Since being grounded without the capability of operating EnOcean Sensors at 868MHz I've had to resort to other methods.
I had a cheapo 433.92MHz Transmitter and Receiver in the lab that had never been used so I hooked it up to see if it was a suitable for the task or not.
The maximum power limit I can use is 25mW and the transmitter has an output of 10mW.
One immediate limitation is that this configuration is single direction simplex communication link so there is no feed back loop back to the transmitter to confirm that the receiver received its messages.
I quickly kludged up a PSoC 4 projects using the CY8CKIT-049 42xx and had it sending 4800bps UART messages at the press of a button.
This consisted of using a SCB UART, Digital Input pin with Interrupt Support and a weeny ISR (Interrupt Service Routine).
I confirmed successful operation using a Tek oscilloscope.
Every time I pressed the button a test message was sent and confirmed on the oscilloscope.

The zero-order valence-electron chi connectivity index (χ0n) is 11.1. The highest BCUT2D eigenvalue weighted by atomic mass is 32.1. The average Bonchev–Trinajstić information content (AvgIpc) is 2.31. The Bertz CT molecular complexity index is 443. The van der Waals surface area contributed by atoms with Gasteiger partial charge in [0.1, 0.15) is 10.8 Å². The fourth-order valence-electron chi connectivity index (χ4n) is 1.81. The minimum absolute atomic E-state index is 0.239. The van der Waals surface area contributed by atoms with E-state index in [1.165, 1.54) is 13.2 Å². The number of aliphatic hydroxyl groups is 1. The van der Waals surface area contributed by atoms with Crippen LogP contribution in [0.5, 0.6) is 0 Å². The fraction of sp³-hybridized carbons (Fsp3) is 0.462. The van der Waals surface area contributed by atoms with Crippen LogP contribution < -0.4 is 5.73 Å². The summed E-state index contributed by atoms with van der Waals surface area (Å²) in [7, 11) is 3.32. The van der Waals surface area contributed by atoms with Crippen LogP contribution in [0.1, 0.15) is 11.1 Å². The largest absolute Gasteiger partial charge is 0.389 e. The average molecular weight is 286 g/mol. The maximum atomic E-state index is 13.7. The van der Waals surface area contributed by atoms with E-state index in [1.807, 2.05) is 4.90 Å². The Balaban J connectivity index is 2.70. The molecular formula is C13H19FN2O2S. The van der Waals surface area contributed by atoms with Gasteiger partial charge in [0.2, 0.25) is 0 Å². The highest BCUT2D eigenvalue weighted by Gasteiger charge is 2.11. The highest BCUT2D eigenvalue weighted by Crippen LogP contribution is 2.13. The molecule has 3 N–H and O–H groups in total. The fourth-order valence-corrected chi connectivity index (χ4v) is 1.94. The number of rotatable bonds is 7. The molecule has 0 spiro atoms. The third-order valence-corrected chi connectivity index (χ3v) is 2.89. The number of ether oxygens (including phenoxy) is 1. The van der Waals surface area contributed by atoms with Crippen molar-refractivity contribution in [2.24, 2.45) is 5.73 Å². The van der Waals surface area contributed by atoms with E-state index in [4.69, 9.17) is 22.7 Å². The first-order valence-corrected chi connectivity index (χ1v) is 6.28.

The next step was to replace the direct wired connection with a wireless one.
This was accomplished by disconnecting the UART from the oscilloscope and connecting it to the transmitter.
The Tek oscilloscope was connected to the receiver.
The same tests were performed and the results were not promising.
The transmitter operated as planned but the receiver didn't behave as expected.
With the transmitter turned off, the digital output from the receiver was a whole bunch of junk.
With the transmitter turned on, the digital output from the receiver continually changed state at a much slower state without any activity from the transmitter.
Although I could write software at the receiver end to reject this unwanted junk it means that the microcontroller connected to the receiver could not go into a sleep mode to conserve energy.
I've noticed at the supplier website that they've upgraded the receiver. Maybe it was to address the issue that I was experiencing.
My next course of action is to test out RF Solutions ALPHA-TRX433S transceiver modules. Unlike the cheapo unit these modules can send in both directions and at a higher speed at 115.2 kbps.
Getting them to work is slightly more complex because they are SPI devices with a whole raft of configurable registers to manage.